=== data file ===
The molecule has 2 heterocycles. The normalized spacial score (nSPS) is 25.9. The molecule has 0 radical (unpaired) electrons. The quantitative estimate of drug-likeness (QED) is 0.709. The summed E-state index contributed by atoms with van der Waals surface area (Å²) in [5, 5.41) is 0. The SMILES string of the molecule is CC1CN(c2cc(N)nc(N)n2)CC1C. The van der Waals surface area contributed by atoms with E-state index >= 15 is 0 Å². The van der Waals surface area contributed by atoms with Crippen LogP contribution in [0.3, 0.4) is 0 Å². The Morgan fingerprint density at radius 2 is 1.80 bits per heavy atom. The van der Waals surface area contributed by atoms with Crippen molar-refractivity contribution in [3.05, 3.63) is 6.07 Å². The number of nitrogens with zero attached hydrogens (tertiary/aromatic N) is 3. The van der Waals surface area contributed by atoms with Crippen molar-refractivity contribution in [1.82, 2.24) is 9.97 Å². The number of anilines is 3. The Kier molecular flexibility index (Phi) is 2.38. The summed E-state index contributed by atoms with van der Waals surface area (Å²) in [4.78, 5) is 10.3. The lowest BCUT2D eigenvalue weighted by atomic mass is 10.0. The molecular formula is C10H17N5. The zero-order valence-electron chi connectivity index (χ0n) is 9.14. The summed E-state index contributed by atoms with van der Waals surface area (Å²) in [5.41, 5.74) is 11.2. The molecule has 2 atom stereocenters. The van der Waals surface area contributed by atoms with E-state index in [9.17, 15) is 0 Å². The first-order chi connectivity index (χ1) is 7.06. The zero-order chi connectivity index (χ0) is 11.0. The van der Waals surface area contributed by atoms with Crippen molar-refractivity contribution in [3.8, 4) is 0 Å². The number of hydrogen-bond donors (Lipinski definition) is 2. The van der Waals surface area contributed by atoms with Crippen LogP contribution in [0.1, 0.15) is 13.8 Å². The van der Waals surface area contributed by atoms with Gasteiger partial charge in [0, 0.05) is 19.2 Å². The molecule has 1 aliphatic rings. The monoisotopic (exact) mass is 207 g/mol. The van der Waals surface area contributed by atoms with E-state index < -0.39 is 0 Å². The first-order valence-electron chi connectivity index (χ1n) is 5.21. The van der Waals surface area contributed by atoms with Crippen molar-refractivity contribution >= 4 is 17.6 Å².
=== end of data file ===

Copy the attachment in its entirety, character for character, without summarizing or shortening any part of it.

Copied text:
The molecule has 2 heterocycles. The normalized spacial score (nSPS) is 25.9. The molecule has 0 radical (unpaired) electrons. The quantitative estimate of drug-likeness (QED) is 0.709. The summed E-state index contributed by atoms with van der Waals surface area (Å²) in [5, 5.41) is 0. The SMILES string of the molecule is CC1CN(c2cc(N)nc(N)n2)CC1C. The van der Waals surface area contributed by atoms with E-state index >= 15 is 0 Å². The van der Waals surface area contributed by atoms with Crippen LogP contribution in [0.3, 0.4) is 0 Å². The Morgan fingerprint density at radius 2 is 1.80 bits per heavy atom. The van der Waals surface area contributed by atoms with Crippen molar-refractivity contribution in [3.05, 3.63) is 6.07 Å². The number of nitrogens with zero attached hydrogens (tertiary/aromatic N) is 3. The van der Waals surface area contributed by atoms with Crippen molar-refractivity contribution in [1.82, 2.24) is 9.97 Å². The number of anilines is 3. The Kier molecular flexibility index (Phi) is 2.38. The summed E-state index contributed by atoms with van der Waals surface area (Å²) in [4.78, 5) is 10.3. The lowest BCUT2D eigenvalue weighted by atomic mass is 10.0. The molecular formula is C10H17N5. The zero-order valence-electron chi connectivity index (χ0n) is 9.14. The summed E-state index contributed by atoms with van der Waals surface area (Å²) in [5.41, 5.74) is 11.2. The molecule has 2 atom stereocenters. The van der Waals surface area contributed by atoms with E-state index in [9.17, 15) is 0 Å². The first-order chi connectivity index (χ1) is 7.06. The zero-order chi connectivity index (χ0) is 11.0. The van der Waals surface area contributed by atoms with Crippen molar-refractivity contribution in [3.8, 4) is 0 Å². The number of hydrogen-bond donors (Lipinski definition) is 2. The van der Waals surface area contributed by atoms with Crippen LogP contribution in [0.1, 0.15) is 13.8 Å². The van der Waals surface area contributed by atoms with Gasteiger partial charge in [0, 0.05) is 19.2 Å². The molecule has 1 aliphatic rings. The monoisotopic (exact) mass is 207 g/mol. The van der Waals surface area contributed by atoms with E-state index < -0.39 is 0 Å². The first-order valence-electron chi connectivity index (χ1n) is 5.21. The van der Waals surface area contributed by atoms with Crippen molar-refractivity contribution >= 4 is 17.6 Å².